Would the conflict in "The Catbird Seat" be man vs man and man vs society?
As the other answers have indicated, the conflict in "The Catbird Seat" is a simple, straightforward one of man against man. The fact that this happens to be a case of man against woman does not make it any different. Man against man can be man against man, man against woman, woman against woman, boy against boy, boy against girl, girl against girl, and so on. The "MacGuffin," or "bone of contention," in James Thurber's "The Catbird Seat" is Mr. Martin's filing department. Martin is trying to protect it; Ulgine Barrows is threatening to wreck it. This explains Martin's motivation. Martin is the protagonist. His motivation to save his beloved filing department drives the story.
The section titled "Themes" in the eNotes study guide for "The Catbird Seat" (see reference link below) is devoted entirely to the conflict between Mr. Martin and Ulgine Barrows as an example of James Thurber's favorite theme of the battle of the sexes.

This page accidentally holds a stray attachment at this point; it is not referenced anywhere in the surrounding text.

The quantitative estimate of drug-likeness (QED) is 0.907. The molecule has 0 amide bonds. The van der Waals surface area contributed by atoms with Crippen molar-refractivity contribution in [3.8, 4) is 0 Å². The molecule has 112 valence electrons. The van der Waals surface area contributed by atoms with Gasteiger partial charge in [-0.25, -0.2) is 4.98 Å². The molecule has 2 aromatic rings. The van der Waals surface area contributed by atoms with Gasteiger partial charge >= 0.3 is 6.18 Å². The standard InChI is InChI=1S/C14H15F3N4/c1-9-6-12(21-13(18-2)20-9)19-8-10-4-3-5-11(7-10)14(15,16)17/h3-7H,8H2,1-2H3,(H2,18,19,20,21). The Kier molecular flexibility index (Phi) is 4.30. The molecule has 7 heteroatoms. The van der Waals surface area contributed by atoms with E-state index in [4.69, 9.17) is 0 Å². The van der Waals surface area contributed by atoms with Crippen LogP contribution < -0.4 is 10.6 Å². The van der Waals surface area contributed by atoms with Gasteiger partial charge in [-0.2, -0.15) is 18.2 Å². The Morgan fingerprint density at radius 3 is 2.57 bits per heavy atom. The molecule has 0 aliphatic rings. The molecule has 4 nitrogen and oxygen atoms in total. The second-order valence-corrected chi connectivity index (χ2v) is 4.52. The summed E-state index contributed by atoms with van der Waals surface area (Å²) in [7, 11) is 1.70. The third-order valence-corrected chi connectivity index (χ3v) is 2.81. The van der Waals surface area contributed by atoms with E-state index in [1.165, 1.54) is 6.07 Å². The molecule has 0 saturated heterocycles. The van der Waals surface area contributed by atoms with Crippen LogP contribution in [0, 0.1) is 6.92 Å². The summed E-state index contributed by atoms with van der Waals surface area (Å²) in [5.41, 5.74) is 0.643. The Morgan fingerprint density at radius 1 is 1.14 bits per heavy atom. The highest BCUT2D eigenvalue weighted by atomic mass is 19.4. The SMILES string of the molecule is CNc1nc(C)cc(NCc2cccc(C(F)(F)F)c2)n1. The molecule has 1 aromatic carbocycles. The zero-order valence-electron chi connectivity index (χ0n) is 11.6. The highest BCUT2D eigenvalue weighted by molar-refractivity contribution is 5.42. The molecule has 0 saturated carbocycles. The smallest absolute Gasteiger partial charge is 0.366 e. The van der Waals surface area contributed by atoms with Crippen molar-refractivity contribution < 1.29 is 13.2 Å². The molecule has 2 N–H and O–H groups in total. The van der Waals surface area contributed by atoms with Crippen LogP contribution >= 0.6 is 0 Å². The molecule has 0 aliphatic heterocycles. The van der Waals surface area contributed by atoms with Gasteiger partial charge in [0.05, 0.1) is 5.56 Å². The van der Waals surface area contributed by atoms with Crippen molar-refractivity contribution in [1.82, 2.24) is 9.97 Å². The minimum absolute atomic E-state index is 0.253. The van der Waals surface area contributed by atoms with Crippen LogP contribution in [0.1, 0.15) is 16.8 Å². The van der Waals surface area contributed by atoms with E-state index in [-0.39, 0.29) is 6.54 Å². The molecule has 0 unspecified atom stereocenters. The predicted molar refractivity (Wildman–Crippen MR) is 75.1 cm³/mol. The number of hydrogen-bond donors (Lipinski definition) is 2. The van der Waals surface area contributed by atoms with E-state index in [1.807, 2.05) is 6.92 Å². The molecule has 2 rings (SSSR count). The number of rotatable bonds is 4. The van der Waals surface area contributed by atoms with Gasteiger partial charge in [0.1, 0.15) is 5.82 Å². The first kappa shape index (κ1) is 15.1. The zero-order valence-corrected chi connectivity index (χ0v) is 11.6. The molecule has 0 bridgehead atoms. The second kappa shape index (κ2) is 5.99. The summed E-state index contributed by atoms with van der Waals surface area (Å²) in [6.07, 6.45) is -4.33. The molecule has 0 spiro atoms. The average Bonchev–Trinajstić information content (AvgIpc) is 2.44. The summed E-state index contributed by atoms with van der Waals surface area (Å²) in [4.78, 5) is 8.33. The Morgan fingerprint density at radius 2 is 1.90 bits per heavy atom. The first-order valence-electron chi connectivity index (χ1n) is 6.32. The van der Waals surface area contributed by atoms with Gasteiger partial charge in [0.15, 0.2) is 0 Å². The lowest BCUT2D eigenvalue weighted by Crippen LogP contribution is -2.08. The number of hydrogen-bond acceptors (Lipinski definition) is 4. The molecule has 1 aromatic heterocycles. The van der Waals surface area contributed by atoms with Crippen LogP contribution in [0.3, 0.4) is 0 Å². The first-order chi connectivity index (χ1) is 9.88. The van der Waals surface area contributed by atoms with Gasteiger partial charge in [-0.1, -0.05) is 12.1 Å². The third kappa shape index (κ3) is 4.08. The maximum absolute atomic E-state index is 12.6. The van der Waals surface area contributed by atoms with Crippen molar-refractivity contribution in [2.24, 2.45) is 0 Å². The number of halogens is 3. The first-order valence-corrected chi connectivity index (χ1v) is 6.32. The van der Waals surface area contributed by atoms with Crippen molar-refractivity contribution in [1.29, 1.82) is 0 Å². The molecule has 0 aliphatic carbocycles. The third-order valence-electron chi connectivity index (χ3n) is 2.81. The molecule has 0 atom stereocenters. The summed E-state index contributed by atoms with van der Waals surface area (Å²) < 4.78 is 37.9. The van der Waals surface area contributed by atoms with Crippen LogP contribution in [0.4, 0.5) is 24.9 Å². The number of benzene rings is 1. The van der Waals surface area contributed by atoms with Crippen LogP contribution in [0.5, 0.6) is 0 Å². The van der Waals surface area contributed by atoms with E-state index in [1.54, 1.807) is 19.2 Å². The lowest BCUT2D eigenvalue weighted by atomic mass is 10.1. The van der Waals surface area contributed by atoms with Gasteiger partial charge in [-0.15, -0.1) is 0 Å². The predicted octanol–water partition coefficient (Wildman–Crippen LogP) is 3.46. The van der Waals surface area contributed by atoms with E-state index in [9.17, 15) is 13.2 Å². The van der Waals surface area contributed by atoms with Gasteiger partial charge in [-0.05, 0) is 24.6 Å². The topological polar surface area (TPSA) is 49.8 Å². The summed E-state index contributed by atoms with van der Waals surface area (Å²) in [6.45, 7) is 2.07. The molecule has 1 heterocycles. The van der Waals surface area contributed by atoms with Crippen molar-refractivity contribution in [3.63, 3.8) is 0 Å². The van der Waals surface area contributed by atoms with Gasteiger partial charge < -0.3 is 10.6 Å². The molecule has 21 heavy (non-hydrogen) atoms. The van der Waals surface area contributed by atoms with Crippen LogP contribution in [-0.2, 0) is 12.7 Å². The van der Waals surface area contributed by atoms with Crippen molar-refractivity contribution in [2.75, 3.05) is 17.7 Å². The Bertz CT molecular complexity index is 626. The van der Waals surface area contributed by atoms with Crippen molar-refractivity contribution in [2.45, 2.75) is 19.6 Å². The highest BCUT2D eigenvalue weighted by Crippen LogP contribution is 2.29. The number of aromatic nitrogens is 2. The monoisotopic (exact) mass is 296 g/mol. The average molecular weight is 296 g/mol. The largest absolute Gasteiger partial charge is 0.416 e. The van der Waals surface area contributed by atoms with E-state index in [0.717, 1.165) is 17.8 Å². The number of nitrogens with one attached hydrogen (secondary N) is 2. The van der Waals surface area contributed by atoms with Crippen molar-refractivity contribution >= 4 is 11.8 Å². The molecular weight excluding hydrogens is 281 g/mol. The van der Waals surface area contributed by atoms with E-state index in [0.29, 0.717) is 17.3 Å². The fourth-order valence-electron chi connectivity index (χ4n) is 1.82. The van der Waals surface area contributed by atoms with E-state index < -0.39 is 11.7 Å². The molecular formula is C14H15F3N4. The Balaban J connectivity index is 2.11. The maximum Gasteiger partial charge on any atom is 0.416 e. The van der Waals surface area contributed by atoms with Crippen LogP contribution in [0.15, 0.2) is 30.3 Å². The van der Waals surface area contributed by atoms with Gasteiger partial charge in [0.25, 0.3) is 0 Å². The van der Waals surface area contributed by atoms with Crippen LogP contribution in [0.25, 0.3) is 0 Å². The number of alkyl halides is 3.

The well-known James Thurber drawings of women in the act of seducing, menacing, attacking, or intimidating men are matched in his short stories by accounts of the ongoing war between the sexes.
Other Thurber stories based on a conflict between man and woman include "The Unicorn in the Garden" and "A Couple of Hamburgers." Thurber's best collection of his works, The Thurber Carnival, contains a series of cartoons titled The War Between Men and Women, in which the conflict between man and woman breaks out into open warfare between organized armies of men and women reminiscent of the battles of the Civil War.
Man v. man is the more obvious conflict in the story. Mr. Martin and Mrs. Barrows are completely at odds with one another. She wants to downsize the department and get rid of him and he wants to make her appear to be crazy to get rid of her.